“I think Fields is the right guy,” Butkus said in February. “From the first day of [2021] training camp to the last game, I don’t think he was coached very well. It got me thinking early on when he was playing, he’d come to the sideline and take off his helmet and put on a hat and sit there. You look at other games, Aaron Rodgers comes off the field or Patrick Mahomes comes off the field and there’s a coach there with a clipboard or an iPad and they’re going over things. I didn’t see that happening until the last three or four games. Where were they earlier on?”

The Bears have improved their wide receiving corps, and the offensive line is improved, too, but is still a work in progress. The best thing Poles did was surround his quarterback with coaches who intend to play to his strengths. The rest is on Fields, and so far he looks like he’s not afraid of the challenge.

Bears News & Notes

There’s a Flag… On the Play

The jersey that Robert Brazile gave to pirate crooner Jimmy Buffett will fit like a dress on him.

Northern Exposure

Green Bay: Rodgers said he has been definitely thinking about retirement and knows that “the end is coming.”

Detroit: Offensive coordinator Ben Johnson said his primary focus this year is helping Jared Goff “have the best season of his career.” Isn’t that the same goal every OC has for his quarterback?

Minnesota: Head coach Kevin O’Connell said the Vikings need to make their offense a lot less predictable if they intend to contend for the NFC North in 2022.

NFL News & Notes

Quarterback Ryan Fitzpatrick announced he is retiring from the NFL after 17 seasons.

Fitzpatrick may move to the television as part of Amazon Prime’s Thursday Night team.

Frank Gore, the NFL’s No. 3 all-time rusher, signed a one-day contract with San Francisco so that he could officially retire as a 49er.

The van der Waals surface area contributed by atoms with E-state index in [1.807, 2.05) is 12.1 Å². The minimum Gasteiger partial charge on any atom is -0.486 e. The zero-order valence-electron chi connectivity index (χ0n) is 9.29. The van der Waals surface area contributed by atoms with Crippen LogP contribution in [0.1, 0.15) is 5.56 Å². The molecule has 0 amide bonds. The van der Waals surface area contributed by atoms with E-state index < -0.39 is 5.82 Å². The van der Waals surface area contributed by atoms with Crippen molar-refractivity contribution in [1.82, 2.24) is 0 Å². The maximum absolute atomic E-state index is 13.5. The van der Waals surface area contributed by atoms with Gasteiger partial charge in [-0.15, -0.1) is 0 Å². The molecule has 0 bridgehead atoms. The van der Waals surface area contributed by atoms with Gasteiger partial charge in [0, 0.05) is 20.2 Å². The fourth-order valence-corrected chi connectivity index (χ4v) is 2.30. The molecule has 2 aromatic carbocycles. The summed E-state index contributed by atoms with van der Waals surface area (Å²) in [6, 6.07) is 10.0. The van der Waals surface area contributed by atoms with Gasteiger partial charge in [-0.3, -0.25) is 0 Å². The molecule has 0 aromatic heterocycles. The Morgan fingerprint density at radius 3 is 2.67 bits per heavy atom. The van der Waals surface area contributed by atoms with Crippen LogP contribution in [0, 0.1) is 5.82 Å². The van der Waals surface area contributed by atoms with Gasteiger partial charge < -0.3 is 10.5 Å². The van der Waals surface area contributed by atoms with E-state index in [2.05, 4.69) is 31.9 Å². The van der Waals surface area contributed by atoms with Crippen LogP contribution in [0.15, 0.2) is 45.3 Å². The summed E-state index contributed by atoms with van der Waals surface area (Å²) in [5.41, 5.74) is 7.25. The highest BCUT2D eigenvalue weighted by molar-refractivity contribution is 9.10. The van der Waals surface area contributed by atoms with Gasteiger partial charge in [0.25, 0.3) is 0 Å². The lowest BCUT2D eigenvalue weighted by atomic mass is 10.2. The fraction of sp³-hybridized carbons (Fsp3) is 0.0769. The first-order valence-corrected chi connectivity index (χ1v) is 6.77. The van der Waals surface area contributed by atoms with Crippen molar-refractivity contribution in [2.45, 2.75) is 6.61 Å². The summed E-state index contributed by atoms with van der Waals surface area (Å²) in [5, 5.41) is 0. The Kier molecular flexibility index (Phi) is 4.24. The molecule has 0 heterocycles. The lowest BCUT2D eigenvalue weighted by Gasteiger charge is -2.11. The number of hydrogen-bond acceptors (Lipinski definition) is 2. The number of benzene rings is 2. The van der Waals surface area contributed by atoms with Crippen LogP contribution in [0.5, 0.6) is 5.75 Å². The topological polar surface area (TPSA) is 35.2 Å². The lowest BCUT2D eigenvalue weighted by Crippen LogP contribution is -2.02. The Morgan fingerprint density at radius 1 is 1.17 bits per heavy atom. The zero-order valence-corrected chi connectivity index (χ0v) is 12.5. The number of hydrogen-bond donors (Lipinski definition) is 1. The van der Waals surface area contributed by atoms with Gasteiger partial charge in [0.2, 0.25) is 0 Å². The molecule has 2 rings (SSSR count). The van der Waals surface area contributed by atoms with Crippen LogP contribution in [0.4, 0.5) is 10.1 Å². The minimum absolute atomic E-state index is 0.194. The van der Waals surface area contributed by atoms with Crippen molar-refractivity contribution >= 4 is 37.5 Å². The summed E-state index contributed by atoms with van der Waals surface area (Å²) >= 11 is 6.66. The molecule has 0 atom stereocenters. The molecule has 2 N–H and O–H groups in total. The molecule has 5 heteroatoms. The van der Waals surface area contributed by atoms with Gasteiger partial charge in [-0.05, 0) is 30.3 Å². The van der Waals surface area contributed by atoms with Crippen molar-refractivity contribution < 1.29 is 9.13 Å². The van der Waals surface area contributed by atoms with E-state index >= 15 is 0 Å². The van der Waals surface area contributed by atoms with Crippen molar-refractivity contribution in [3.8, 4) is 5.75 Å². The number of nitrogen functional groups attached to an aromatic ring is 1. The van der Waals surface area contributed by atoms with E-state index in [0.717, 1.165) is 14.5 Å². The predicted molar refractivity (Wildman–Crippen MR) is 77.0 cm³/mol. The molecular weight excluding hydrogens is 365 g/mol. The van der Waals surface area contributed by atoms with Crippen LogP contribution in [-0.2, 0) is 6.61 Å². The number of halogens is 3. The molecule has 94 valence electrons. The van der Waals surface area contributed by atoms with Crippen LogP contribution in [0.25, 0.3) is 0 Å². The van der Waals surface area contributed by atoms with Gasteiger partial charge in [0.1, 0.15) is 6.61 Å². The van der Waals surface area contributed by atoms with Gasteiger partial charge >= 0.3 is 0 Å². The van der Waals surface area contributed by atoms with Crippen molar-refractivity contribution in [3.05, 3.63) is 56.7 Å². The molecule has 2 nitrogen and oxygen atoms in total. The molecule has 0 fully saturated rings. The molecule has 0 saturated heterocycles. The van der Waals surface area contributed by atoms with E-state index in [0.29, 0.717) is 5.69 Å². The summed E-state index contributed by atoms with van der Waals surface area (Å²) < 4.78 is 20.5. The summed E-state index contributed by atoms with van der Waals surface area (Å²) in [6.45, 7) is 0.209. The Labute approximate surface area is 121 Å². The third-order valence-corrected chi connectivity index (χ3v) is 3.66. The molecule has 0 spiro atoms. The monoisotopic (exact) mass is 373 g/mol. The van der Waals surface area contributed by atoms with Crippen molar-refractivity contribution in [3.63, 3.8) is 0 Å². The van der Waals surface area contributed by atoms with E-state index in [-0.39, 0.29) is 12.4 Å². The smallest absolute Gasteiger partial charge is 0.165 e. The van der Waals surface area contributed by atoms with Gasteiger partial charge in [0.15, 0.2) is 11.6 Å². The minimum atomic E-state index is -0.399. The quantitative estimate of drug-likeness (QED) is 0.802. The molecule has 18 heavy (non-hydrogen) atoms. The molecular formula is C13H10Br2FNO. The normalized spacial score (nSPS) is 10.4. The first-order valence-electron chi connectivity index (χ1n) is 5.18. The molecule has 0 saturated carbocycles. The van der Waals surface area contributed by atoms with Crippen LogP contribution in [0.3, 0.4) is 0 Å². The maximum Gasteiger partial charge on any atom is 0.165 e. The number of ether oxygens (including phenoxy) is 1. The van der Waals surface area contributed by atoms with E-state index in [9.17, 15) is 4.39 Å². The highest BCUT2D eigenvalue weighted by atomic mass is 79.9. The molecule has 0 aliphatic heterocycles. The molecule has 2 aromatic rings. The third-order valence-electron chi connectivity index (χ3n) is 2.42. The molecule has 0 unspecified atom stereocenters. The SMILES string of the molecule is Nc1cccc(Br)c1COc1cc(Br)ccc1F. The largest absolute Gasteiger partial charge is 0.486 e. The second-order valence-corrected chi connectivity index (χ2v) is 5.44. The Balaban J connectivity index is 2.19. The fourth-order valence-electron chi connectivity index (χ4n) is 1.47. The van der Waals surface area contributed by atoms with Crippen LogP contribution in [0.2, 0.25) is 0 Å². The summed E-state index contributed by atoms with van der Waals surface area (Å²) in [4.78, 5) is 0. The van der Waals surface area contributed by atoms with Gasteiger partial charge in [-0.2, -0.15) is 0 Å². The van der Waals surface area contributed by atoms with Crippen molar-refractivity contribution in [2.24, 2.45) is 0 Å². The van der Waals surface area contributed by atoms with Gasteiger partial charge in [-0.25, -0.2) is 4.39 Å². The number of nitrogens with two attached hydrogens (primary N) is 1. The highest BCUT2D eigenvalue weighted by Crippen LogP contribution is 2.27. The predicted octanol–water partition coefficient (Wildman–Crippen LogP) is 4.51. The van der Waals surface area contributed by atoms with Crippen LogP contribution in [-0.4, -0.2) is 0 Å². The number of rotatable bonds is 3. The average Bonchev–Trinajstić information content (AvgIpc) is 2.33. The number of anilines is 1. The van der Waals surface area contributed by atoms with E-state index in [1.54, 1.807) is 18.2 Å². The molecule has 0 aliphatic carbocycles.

Tom Brady credits former Bills defensive back Nate Clements with landing the biggest hit he’s ever taken.

Chiefs offensive coordinator Eric Bieniemy said he puts the onus on himself with regard to finding a head coaching gig.

Allen confirmed a rumor that indicated he throws up before each of his starts.

This year, Matt Ryan could become the first quarterback to lose to 31 different NFL teams, but it would take the Colts and the Falcons getting to Super Bowl LVII for him to have a chance to actually lose to every team.

Three Yards and a Cloud of Dust

  1. In his 17-year career, Fitzpatrick played for nine different teams with 34,990 passing yards and 244 total touchdowns. He has one of the best beards ever, too.
  2. Ed Reed is the only player in NFL history to score touchdowns by blocking and returning a punt, by interception, and by fumble.
  3. The cover of EA Sports’ Madden 23 belongs to…John Madden. Well-deserved.

From the Podium

  • “Definitely a different culture that [Coach Eberflus] implemented, really trying to drill into our heads really of how we want to play this style of football. Really attacking, really playing hard, recognizing the ball, trying to call turnovers and that’s what the Colts had done really [well] over these last couple of years… that the defense really turned that ball over. So I definitely think you can get that vibe that we’re definitely going to be attacking.” – Johnson

Taking a Knee

Boom Boom by John Lee Hooker, in honor of Madden.